Tucked into a hillside immediately above the bay and set among flowering and fruit trees this spacious ocean view island villa has just been elegantly remodeled and comprehensively renovated to provide an elegant and private retreat for its guests. Not surprising, Frangipani-Villa is the choice of discerning clients. This villa features a spacious, open floor plan, covered patio, sun deck, and ocean view bedrooms. There are sweeping vistas across Hillsborough Bay to the uninhabited out-islands and unparalleled sunsets. A private plunge pool adjoining the main living area make this the perfect indoor/outdoor base from which to enjoy Carriacou and explore the surrounding islands.
The driveway comes directly to the main house entrance, making this villa particularly suitable for elderly or handicapped guests. A side gate through the gardens leads to a track through the trees to Tom's Bay or use the main gate for a similar stroll to the near-deserted half mile beach at Sparrow Bay.
Carriacou is the most southerly of the Grenadines, situated 20 miles north of Grenada, latitude 12.5 degrees. It has an area of 13 square miles and is the largest of the chain of islands between Grenada and St. Vincent. The first settlers, the Amerindians appropriately referred to Carriacou as the 'Land of Reefs'. Carriacou is one of the 3 islands that makes up the tri-island Nation of Grenada. (The 3 islands are Grenada, Carriacou and Petite Martinique).
History: Carriacou was settled by the French, though in 1763 was ceded with Grenada to the British. The majority of the inhabitants today are of African descent, with the influence in the island mainly British, such as driving on the left, though French names are still noticed, especially in the L'Esterre area. The village of Windward is home to the descendant of a group of Scottish boat builders who settled here in the 19th century. The Scottish names and boat building skills have been passed down through the generations.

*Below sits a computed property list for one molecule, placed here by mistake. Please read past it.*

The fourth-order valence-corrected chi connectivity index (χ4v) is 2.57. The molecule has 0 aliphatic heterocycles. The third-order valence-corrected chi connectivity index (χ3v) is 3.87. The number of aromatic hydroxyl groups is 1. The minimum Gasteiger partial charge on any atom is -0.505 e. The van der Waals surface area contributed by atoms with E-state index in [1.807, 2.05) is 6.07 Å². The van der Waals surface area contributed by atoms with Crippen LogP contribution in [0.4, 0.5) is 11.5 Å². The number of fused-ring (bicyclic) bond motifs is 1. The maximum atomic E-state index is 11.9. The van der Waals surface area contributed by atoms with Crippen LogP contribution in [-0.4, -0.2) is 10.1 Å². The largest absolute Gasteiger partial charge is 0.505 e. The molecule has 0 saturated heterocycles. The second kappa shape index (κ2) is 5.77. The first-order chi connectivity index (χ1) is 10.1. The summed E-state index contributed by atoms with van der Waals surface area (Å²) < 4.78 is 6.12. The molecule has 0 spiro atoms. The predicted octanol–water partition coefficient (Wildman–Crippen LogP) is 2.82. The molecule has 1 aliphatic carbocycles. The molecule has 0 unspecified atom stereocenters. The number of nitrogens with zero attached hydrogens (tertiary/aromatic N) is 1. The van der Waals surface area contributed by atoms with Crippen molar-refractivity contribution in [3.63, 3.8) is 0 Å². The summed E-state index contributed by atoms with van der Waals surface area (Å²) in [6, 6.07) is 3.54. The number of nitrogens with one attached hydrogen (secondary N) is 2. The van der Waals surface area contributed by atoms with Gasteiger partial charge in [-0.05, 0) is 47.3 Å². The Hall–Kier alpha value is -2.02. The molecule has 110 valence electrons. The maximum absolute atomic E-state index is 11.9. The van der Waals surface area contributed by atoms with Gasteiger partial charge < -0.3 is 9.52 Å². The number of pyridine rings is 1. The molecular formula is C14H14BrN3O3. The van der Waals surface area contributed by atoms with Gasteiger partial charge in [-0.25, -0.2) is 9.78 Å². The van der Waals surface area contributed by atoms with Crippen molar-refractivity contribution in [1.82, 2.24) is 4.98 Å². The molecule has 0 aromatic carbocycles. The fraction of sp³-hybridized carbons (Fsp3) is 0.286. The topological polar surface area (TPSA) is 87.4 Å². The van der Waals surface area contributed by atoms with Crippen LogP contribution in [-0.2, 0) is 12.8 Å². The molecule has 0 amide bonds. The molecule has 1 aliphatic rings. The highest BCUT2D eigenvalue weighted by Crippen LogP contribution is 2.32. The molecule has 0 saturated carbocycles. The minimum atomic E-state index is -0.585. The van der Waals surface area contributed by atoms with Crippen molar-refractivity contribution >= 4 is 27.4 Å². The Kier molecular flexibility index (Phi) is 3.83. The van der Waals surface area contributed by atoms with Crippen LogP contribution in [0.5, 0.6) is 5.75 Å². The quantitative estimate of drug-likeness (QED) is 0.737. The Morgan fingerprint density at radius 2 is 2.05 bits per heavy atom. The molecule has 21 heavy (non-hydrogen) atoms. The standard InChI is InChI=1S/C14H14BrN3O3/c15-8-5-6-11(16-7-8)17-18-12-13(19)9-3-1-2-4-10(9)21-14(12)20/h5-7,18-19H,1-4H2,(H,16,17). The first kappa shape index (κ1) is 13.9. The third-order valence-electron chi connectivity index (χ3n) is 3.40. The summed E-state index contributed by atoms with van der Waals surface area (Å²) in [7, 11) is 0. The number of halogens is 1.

Many locally built boats from small fishing sloops to large trading schooners are seen in the Carriacou waters.
Culture: Carriacou is rich in cultural history and has as part of its legacy the Big Drum and Quadrille dances. Before the arrival of Europeans, Grenada was inhabited by Carib Indians who had driven the more peaceful Arawaks from the island. Columbus landed on Grenada in 1498 during his third voyage to the new world. He named the island 'Concepcion.' The origin of the name 'Grenada' is obscure but it is likely that Spanish sailors renamed the island for the city of Granada. By the beginning of the 18th century, the name 'Grenada,' or 'la Grenade' in French, was in common use. Partly because of the Carib Indians, Grenada remained uncolonized for more than 100 years after its discovery; early English efforts to settle the island were unsuccessful. In 1650, a French company founded by Cardinal Richelieu purchased Grenada from the English and established a small settlement.
After several skirmishes with the Caribs, the French brought in reinforcements from Martinique and defeated the Caribs, the last of whom leaped into the sea rather than surrender. The island remained under French control until its capture by the British in 1762, during the Seven Years' War. Grenada was formally ceded to Great Britain in 1763 by the Treaty of Paris. Although the French regained control in 1779, the island was restored to Britain in 1783 by the Treaty of Versailles.
Although Britain was hard pressed to overcome a pro-French revolt in 1795, Grenada remained British for the remainder of the colonial period. During the 18th century, Grenada's economy underwent an important transition. Like much of the rest of the West Indies, it was originally settled to cultivate sugar, which was grown on estates using slave labor.
Agriculture: In 1782, Sir Joseph Banks, the botanical adviser to King George III, introduced nutmeg to Grenada.